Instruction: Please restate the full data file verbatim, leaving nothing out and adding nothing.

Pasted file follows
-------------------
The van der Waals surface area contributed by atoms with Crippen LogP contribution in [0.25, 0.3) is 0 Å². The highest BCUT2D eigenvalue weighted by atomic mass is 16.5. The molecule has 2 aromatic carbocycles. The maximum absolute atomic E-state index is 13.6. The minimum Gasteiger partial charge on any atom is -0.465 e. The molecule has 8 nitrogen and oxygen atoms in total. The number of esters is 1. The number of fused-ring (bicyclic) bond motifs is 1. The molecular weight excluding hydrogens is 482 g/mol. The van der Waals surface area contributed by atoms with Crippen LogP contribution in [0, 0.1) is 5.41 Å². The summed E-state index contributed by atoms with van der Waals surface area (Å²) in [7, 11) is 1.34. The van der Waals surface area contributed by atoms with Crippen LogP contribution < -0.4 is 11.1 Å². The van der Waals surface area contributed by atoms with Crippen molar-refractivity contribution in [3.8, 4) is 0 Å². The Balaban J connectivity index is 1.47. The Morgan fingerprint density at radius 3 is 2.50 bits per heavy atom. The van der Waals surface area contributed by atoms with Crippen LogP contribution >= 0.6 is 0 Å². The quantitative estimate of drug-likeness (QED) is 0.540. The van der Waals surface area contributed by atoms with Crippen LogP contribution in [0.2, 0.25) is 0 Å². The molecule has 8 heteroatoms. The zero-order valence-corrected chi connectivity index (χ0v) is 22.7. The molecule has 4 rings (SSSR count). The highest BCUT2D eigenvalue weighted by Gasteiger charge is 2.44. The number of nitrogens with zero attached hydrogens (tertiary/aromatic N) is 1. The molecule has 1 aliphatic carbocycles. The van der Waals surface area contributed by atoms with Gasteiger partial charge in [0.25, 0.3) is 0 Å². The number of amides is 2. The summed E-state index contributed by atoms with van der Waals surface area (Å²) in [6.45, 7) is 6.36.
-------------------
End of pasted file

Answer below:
The van der Waals surface area contributed by atoms with Crippen LogP contribution in [0.25, 0.3) is 0 Å². The highest BCUT2D eigenvalue weighted by atomic mass is 16.5. The molecule has 2 aromatic carbocycles. The maximum absolute atomic E-state index is 13.6. The minimum Gasteiger partial charge on any atom is -0.465 e. The molecule has 8 nitrogen and oxygen atoms in total. The number of esters is 1. The number of fused-ring (bicyclic) bond motifs is 1. The molecular weight excluding hydrogens is 482 g/mol. The van der Waals surface area contributed by atoms with Crippen LogP contribution in [0, 0.1) is 5.41 Å². The summed E-state index contributed by atoms with van der Waals surface area (Å²) in [7, 11) is 1.34. The van der Waals surface area contributed by atoms with Crippen LogP contribution < -0.4 is 11.1 Å². The van der Waals surface area contributed by atoms with Crippen molar-refractivity contribution in [3.8, 4) is 0 Å². The Balaban J connectivity index is 1.47. The Morgan fingerprint density at radius 3 is 2.50 bits per heavy atom. The van der Waals surface area contributed by atoms with Crippen LogP contribution >= 0.6 is 0 Å². The quantitative estimate of drug-likeness (QED) is 0.540. The van der Waals surface area contributed by atoms with Crippen LogP contribution in [0.2, 0.25) is 0 Å². The molecule has 8 heteroatoms. The zero-order valence-corrected chi connectivity index (χ0v) is 22.7. The molecule has 4 rings (SSSR count). The highest BCUT2D eigenvalue weighted by Gasteiger charge is 2.44. The number of nitrogens with zero attached hydrogens (tertiary/aromatic N) is 1. The molecule has 1 aliphatic carbocycles. The van der Waals surface area contributed by atoms with Gasteiger partial charge in [0.25, 0.3) is 0 Å². The number of amides is 2. The summed E-state index contributed by atoms with van der Waals surface area (Å²) in [6.45, 7) is 6.36.